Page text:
Researchers at the University of California, San Diego, as part of a large collaboration with scientists around the world, have developed a new search tool to help researchers better understand the metabolism of microorganisms. Microbes are key players in virtually all biological and environmental systems, but limitations of current techniques used to study microbial metabolism make it difficult to decode their interactions and activities.
The new research, published February 5, 2023 in Nature Microbiology, directly addresses these limitations, which could ultimately transform our understanding of both human and environmental health.
“Humans are walking ecosystems in which microbes vastly outnumber us, but we know very little about the metabolites that microbes produce,” said the study’s senior author, Pieter Dorrestein, PhD, professor of pharmacology and pediatrics at the School of Medicine. from UC San Diego and professor at Skaggs. UC San Diego School of Pharmacy and Pharmaceutical Sciences. “This technology allows us to match microbes to the metabolic signatures they produce without any prior knowledge, representing a major advance in our ability to study microorganisms and their intricate relationships with humans and ecosystems.”
The innovative tool, which scientists call microbeMASST, was developed by scientists at UC San Diego’s Microbial Metabolite Collaborative Center, an NIH-supported initiative that aims to build an internationally curated repository of microbial metabolomics data to help researchers. to study the complex interaction between microbes. and humans.
Beneficial microbes play a key role in human health by colonizing certain areas of the body, including the skin, where they protect us against external pathogens, and the intestine, where they contribute to essential functions such as nutrient absorption and regulation of the immune system. Disruption of our body’s microbial communities is associated with a wide range of diseases.
“This resource will help us mechanistically interrogate the role of the microbiome in health conditions such as liver diseases, inflammatory bowel diseases, diabetes, atherosclerosis and others,” Dorrestein added.
Microbes are also at the center of important environmental processes, such as the carbon and nitrogen cycles. When the microbial communities involved in these processes are altered, it can become more difficult for ecosystems to recycle nutrients, leading to a wide range of destructive ecological imbalances.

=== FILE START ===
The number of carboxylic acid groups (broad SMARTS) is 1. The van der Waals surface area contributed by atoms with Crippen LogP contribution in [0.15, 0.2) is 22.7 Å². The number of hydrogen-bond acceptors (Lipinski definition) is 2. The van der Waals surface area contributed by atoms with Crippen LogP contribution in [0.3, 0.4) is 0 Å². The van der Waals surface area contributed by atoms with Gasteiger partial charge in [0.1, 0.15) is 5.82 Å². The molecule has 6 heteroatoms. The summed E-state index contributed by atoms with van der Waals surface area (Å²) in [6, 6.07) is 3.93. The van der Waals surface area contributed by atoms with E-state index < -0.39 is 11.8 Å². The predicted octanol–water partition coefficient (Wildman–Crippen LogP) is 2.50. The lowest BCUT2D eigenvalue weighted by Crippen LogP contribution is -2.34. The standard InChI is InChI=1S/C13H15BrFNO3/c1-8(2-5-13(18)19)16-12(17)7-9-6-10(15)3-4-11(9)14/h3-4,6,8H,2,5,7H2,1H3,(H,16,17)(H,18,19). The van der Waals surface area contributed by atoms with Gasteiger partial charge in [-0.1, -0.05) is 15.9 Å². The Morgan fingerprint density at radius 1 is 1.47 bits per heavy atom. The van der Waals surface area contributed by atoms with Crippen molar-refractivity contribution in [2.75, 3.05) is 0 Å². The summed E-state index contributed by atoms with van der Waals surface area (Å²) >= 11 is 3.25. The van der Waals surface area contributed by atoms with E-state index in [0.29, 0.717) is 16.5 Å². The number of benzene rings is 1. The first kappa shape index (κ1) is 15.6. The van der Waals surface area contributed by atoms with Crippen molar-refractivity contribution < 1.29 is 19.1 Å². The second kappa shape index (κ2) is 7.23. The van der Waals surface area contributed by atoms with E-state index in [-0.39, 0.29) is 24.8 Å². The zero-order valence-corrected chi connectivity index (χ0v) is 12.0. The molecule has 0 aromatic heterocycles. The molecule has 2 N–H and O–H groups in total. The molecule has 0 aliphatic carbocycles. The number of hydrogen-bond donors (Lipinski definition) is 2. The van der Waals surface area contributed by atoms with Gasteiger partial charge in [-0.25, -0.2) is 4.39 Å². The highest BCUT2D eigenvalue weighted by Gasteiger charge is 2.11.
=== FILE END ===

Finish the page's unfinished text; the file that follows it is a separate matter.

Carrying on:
Due to their crucial role in the environment and their interactions with larger organisms, microbial metabolism is a driving force in virtually all aspects of biology. However, the enormous metabolic potential of microbial communities is often overlooked in modern experiments, which generally only look at microbial metabolism with a broad lens.
“One of the challenges of studying microbes at the molecular level is that it is difficult to know which microbes produce which molecules unless you already know what you are looking for,” said first author Simone Zuffa, a postdoctoral researcher working with Dorrestein. “If you think of microbial colonies as crowded parties with lots of people talking, our current experiments can only record sound, but we want to find a way to decipher that audio to find out who is saying what.”
To help produce the new search tool, which the researchers called microbeMASST, researchers at the University of California, San Diego’s Microbial Metabolite Collaborative Center collected more than 100 million data points from 60,000 different microbial samples, collected by scientists of all the world. This database has been carefully curated from community contributions and metadata, and includes microbes from plants, soils, oceans, lakes, fish, terrestrial animals, and humans.
By comparing an experimental sample to this huge library of individual microbes, microbeMASST can detect which microbes are present in that sample.
“There is no tool that can do this, and ours can do it in seconds,” Zuffa added.
Because microbeMASST can identify microbes in a sample without any prior knowledge, researchers are confident that the technology’s applications will extend to various fields of biology, such as aquaculture, agriculture, biotechnology, and the study of living conditions. microbe-mediated health.
“We anticipate that microbeMASST will be a transformative resource for the life sciences research community,” Dorrestein said. “In addition, the tool will only improve over time as the community collects more data for the system to use as a reference.”
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